NEHA KHANNA | Teacher, Sunbeam School Lahartara, Varanasi
Neha Khanna is a Mathematics teacher at Sunbeam School Lahartara, Varanasi. She is a CENTA TPO city topper from Varanasi in the years 2017 and 2018. She is a winner of 'The Progressive Teacher Award' for best lesson planning, 2017. She believes in introducing innovative methods of teaching mathematics and establishing strong connect and bonding with students.
According to a traditional proverb, the eyes are the window of the soul. I completely agree with this and I also believe that expressions are the window of the mind.
As a teacher when I am in a class, I not only listen to what my students say, but also try to perceive the unspoken. I genuinely believe that students express way more through their expressions and body language than they do through words. There might be various reasons which cause this to happen. Some students might not be having a clear understanding of how to express themselves in words, while others might not be willing to do the same due to hesitation or uncertainty.
There might as well be other reasons which we are unaware of. So, it is only fair that we enter each class like an empty tray, ready to observe and absorb all that the expression basket has to offer. In this particular photograph I have tried to capture the expressions of my students after asking them whether they would want to come and solve a sum on board.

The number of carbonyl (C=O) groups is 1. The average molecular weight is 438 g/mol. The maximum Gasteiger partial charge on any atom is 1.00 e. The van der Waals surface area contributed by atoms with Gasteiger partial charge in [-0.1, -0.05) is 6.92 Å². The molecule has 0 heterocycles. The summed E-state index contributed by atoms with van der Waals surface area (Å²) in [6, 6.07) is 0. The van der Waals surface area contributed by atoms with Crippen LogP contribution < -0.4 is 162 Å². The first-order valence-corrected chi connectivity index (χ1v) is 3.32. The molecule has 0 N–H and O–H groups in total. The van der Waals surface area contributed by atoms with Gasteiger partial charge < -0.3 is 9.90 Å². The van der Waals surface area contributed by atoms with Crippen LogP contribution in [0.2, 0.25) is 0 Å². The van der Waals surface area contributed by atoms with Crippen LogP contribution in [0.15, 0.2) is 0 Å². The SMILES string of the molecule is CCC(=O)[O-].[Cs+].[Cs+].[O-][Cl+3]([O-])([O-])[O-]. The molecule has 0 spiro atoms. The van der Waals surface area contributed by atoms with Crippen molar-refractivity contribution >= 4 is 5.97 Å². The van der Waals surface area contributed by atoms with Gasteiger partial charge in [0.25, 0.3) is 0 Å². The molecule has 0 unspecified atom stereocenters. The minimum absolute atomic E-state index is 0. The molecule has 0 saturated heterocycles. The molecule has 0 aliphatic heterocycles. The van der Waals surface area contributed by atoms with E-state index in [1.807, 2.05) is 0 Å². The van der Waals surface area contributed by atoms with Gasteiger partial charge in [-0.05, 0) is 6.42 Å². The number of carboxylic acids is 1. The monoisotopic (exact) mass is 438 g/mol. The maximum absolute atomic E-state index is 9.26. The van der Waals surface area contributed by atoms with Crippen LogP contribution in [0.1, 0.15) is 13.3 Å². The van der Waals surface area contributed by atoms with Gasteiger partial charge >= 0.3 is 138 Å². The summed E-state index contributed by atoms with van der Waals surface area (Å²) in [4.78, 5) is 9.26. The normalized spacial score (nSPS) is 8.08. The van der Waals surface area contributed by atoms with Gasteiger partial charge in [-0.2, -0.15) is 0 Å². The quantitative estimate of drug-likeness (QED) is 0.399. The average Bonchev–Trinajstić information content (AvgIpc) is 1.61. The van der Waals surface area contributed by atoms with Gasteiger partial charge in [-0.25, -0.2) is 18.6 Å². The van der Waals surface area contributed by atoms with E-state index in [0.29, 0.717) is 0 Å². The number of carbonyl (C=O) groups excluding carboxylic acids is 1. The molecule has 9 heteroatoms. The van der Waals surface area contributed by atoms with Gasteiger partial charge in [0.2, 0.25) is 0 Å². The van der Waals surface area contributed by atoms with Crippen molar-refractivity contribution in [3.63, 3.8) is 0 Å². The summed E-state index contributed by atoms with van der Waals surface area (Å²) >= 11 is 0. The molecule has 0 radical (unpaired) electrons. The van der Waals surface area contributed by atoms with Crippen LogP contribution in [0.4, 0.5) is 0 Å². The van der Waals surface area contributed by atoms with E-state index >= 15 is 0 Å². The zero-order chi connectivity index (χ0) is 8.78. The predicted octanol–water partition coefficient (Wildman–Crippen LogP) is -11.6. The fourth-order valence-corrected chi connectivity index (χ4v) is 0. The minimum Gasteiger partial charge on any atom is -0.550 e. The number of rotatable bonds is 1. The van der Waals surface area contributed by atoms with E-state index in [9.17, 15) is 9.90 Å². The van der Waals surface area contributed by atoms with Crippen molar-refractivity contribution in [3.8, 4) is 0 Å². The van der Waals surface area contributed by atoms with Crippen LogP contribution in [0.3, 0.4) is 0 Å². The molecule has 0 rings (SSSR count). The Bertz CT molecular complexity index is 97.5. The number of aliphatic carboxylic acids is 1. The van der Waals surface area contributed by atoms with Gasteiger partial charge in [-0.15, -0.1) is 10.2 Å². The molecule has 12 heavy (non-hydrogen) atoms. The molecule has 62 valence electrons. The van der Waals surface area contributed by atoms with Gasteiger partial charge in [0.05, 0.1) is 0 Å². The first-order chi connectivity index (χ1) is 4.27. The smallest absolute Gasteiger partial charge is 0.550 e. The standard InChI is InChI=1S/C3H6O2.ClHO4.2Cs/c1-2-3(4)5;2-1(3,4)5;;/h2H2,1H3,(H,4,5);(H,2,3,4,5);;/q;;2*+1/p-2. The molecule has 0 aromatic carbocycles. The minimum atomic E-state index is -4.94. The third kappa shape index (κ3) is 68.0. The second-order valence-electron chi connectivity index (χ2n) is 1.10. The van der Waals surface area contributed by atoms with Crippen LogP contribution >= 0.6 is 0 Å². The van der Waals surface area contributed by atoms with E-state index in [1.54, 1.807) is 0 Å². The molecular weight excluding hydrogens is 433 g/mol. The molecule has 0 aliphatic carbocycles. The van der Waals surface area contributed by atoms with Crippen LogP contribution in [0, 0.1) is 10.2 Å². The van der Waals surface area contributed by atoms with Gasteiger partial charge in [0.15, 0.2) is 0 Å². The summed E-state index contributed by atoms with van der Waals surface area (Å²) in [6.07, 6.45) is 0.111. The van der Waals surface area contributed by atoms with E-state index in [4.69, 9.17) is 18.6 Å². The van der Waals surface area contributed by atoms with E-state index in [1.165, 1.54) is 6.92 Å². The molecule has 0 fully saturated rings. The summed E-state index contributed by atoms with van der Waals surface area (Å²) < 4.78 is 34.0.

I’m sure as teachers we come across this situation often. But what makes it unique each time is the way students react to it. This picture reiterates the fact that each child is unique and so is their learning style and speed. I have students who immediately raise their hands and look at me with a broad smile, eagerly waiting for me to call out their names. And there are some who quietly continue with their work, showing no interest in coming in the limelight where everyone will be just looking at them. There are also some students who raise their hands but still keep their gaze fixed on their notebooks- as if trying to convey that they know the answer but aren’t too confident about solving it on board. This can also be taken as an indication of the students being unsure of the answer but still being willing to give it a try. On the contrary, there are some who just can’t hold their excitement and stand despite raising their hands – probably to increase their visibility. And then there are few who just don’t seem to be affected by what’s going on in the class. They stay happy and lost in their own little world till we bring them back to ours.
This is just one of the many situations that we come across in our classrooms every day. It is through these observations that I get to know my students better. The students need to feel comfortable in expressing themselves and should feel accepted in a class. This will form the base of developing a better understanding between the teacher and the students. I, as a teacher, understand and respect their individuality and try my best to give them the freedom to express while staying as observant and welcoming of their expressions as I can. My students are free to experiment, explore and express.
This article was originally published in TheTeacher.in magazine in the month of September, 2019.